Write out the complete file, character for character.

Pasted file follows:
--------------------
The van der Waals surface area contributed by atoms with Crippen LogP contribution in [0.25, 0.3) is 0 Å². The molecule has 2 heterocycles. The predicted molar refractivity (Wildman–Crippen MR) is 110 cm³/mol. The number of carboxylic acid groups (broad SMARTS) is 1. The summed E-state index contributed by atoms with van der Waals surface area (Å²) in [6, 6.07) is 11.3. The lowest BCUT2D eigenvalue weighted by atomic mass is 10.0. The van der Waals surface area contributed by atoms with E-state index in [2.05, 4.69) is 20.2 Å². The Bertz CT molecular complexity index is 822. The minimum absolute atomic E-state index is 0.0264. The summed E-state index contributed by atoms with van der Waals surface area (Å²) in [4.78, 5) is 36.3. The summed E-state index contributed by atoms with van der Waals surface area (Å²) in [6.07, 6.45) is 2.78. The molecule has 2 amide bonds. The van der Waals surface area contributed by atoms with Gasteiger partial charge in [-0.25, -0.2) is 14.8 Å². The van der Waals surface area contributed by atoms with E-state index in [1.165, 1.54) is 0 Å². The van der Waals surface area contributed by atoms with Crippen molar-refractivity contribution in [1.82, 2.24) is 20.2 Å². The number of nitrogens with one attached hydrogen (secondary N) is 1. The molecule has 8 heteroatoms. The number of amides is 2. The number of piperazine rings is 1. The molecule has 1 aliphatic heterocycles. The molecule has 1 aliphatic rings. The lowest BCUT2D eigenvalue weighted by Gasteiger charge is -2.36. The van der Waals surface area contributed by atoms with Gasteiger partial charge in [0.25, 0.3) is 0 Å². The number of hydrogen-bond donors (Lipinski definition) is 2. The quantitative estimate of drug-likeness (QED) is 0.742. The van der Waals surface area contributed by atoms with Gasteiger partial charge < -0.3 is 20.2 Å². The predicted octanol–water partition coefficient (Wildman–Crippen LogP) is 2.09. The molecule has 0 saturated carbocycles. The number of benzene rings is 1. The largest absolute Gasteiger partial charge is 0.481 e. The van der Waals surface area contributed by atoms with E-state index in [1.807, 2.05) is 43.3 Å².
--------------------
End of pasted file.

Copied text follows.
The van der Waals surface area contributed by atoms with Crippen LogP contribution in [0.25, 0.3) is 0 Å². The molecule has 2 heterocycles. The predicted molar refractivity (Wildman–Crippen MR) is 110 cm³/mol. The number of carboxylic acid groups (broad SMARTS) is 1. The summed E-state index contributed by atoms with van der Waals surface area (Å²) in [6, 6.07) is 11.3. The lowest BCUT2D eigenvalue weighted by atomic mass is 10.0. The van der Waals surface area contributed by atoms with E-state index in [2.05, 4.69) is 20.2 Å². The Bertz CT molecular complexity index is 822. The minimum absolute atomic E-state index is 0.0264. The summed E-state index contributed by atoms with van der Waals surface area (Å²) in [4.78, 5) is 36.3. The summed E-state index contributed by atoms with van der Waals surface area (Å²) in [6.07, 6.45) is 2.78. The molecule has 2 amide bonds. The van der Waals surface area contributed by atoms with Gasteiger partial charge in [-0.25, -0.2) is 14.8 Å². The van der Waals surface area contributed by atoms with E-state index in [1.165, 1.54) is 0 Å². The van der Waals surface area contributed by atoms with Crippen molar-refractivity contribution in [1.82, 2.24) is 20.2 Å². The number of nitrogens with one attached hydrogen (secondary N) is 1. The molecule has 8 heteroatoms. The number of amides is 2. The number of piperazine rings is 1. The molecule has 1 aliphatic heterocycles. The molecule has 1 aliphatic rings. The lowest BCUT2D eigenvalue weighted by Gasteiger charge is -2.36. The van der Waals surface area contributed by atoms with Gasteiger partial charge in [0.25, 0.3) is 0 Å². The number of hydrogen-bond donors (Lipinski definition) is 2. The quantitative estimate of drug-likeness (QED) is 0.742. The van der Waals surface area contributed by atoms with Gasteiger partial charge < -0.3 is 20.2 Å². The predicted octanol–water partition coefficient (Wildman–Crippen LogP) is 2.09. The molecule has 0 saturated carbocycles. The number of benzene rings is 1. The largest absolute Gasteiger partial charge is 0.481 e. The van der Waals surface area contributed by atoms with E-state index in [1.807, 2.05) is 43.3 Å².